Star Trek VI: The Undiscovered
review by Zach B.
After an integral explosion on one of the Klingon's moons, Praxis, the Klingons believe they have only about 50 years before their race will be extinct. This means that in order to survive, they need to have peace with the Federation. But the idea of peace talks bring some skepticism to Admiral Kirk (William Shatner) due to his own personal tragedy.
However, things take a turn for the worst when the Klingon Chancellor's ship is escored to Earth by the Enterprise-A crew. The Chancellor is assassinated and the Enterprise-A is held accountable for attacking his ship. Kirk and McCoy are sentenced for the assassination and sent to a prison camp. Was there a framing going on? Will peace actually happen between the two sworn enemies?
Fun Fact: The original subtitle for "Star Trek II: The Wrath Of Kahn" was actually "The Undiscovered Country."
Presented in 2.20:1 anamorphic widescreen, "Star Trek VI" features a pretty good, spruced up transfer. I'll get the bad out of the way first: the picture is a very grainy, there is some very slight edge enhancement, edge halos and noise are a problem and the print has specks, dirt pieces, scratches and other little annoyances. Still, colors are very well saturated, detail is excellent and fleshtones are dead-on. Despite the good, the bad does overwhelm it a bit at times. Thankfully though, it's not unwatchable.
I was very impressed by the English Dolby Digital 5.1 remix. The dynamics and fidelity of the track is very impressive, as well as the full force of surround sounds. The swooping of ships, computer beeps in the background, voices coming from the rears and a ton of great action which really immerses the viewer well: explosions, firing of guns and the whole nine yards. Dialogue is crisp and clear, while Cliff Eidelman's powerful score is done justice through the channels. While I don't think it's as discrete as 5.1 tracks for current movies, it suits this fine and is a very strong remix that is sure to please those who have decent home theater systems. Also included are English and French Dolby surround tracks, plus English subtitles and closed captioning.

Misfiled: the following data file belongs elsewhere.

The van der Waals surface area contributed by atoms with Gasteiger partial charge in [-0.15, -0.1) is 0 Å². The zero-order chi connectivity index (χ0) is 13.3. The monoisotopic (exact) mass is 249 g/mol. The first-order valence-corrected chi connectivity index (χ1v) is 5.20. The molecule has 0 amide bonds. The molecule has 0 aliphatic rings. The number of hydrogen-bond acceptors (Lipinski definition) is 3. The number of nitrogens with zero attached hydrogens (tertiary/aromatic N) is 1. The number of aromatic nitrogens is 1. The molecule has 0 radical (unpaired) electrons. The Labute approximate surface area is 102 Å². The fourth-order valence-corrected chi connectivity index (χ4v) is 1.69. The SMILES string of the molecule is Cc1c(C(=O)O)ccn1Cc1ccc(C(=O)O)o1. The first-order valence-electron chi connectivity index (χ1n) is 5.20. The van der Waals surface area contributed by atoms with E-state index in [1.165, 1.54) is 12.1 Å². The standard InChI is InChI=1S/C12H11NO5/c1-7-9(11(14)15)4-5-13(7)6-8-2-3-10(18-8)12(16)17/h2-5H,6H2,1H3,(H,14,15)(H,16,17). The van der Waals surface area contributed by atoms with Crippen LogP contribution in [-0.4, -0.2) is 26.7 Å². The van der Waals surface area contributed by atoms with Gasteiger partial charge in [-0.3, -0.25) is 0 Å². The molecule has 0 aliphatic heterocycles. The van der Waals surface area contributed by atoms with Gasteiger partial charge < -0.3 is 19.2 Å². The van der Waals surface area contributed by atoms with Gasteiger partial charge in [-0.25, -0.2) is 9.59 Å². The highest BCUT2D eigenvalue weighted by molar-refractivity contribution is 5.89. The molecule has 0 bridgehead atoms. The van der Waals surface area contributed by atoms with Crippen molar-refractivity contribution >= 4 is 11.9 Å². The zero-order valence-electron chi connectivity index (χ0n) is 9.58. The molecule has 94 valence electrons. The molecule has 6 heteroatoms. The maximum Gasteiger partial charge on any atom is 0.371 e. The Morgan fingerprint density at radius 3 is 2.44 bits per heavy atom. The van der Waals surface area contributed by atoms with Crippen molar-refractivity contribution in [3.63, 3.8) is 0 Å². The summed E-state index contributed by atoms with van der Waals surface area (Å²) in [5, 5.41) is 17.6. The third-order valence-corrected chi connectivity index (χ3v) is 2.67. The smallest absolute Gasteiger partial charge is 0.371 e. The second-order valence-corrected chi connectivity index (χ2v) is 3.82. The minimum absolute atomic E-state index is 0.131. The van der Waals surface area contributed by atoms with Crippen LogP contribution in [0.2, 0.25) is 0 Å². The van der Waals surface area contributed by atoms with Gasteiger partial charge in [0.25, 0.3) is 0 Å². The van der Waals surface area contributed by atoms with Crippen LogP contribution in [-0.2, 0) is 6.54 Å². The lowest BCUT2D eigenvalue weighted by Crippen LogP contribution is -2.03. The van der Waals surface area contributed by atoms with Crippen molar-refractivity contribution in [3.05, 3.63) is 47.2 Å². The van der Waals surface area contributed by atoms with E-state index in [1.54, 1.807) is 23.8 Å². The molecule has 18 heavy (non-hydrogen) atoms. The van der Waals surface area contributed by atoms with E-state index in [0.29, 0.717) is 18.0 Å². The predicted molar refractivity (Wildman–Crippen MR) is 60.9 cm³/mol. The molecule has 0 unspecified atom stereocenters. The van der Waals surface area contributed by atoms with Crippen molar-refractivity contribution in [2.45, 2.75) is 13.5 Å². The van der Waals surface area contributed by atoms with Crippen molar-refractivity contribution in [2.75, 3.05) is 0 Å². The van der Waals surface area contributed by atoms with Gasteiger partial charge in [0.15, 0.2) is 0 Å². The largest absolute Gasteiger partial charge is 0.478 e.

The latest "Star Trek" film re-released by Paramount, the original Enterprise's true final film outing is given some strong treatment. The first disc has two commentaries. Once again there is a Text Commentary by Michael Okuda and Denise Okuda, authors of The Star Trek Encyclopedia. The information does come out a fairly good rate and has a ton of intricate tidbits. To be honest, since I'm not really a "Star Trek" fan, I wasn't exactly fascinated. But what's put on the screen is sure to please all you die-hards out there who love this kind of detailed information that goes over so much - though I'm sure a lot of you know most of this stuff already.
The Audio Commentary with Co-Writer/Director Nicholas Meyer and Co-Writer Danny Martin Flinn is pretty good and is satisfying overall. Meyer talks about his creative choices and mentions a bit of his work on "The Wrath Of Kahn," while Flinn mainly focuses on story elements. Meyer is big on making a lot of comparisons and doesn't exactly seem to be a natural commentator, but he does bring up some interesting points. It's worth a listen to if you're a fan of the movie, but it is a bit dense at times and I think some of you can take a pass at this track.
Moving on to the second disc, The Perlis Of Peacemaking is a twenty-six minute feature is actually a very unique piece that talks about art imitating life essentially. Using clips from the movie, stills and actually news footage, Nicholas Meyer, Leonard Nimoy and even a Georgetown Univeristy professor and a ambassador compare the sixth "Star Trek" movie to some real life, political history. I found this pretty fascinating, as it lends into the film's story itself and the origins of the movie. This is a very really different and creative way at looking at the storytelling process - I was surprised and impressed with this. This all may seem like a turn-off to some of you since it can be "educational," but do watch this - there's a lot to be discovered here. But why was this shown in non-anamorphic widescreen?
Stories From Star Trek VI are actually six featurettes that can be seen apart or together, and last about an hour totally, complete with film clips, stills and interviews with William Shatner, co-producer Ralph Winter, Danny Martin Flinn, Leonard Nimoy, screenwriter David Loughhety (he wrote the fifth movie), editor Ronald Roose, art supervisor Michael Okuda, Christopher Plummer, cinematographer Hiro Narita, production designer Herman Zimmerman, co-producer Steven-Charles Jaffe and Nicholas Meyer. They all give frank interviews in the pieces, but the first focuses on the film's plotline and putting it in gear. Many in this featurette agree that "Star Trek V" was underwhelming and needed a kick for the 25th anniversary. The idea of a prequel was discussed, but the main portion of this turns into what the story became and why. Using stills and clips from the movie, this is nicely done.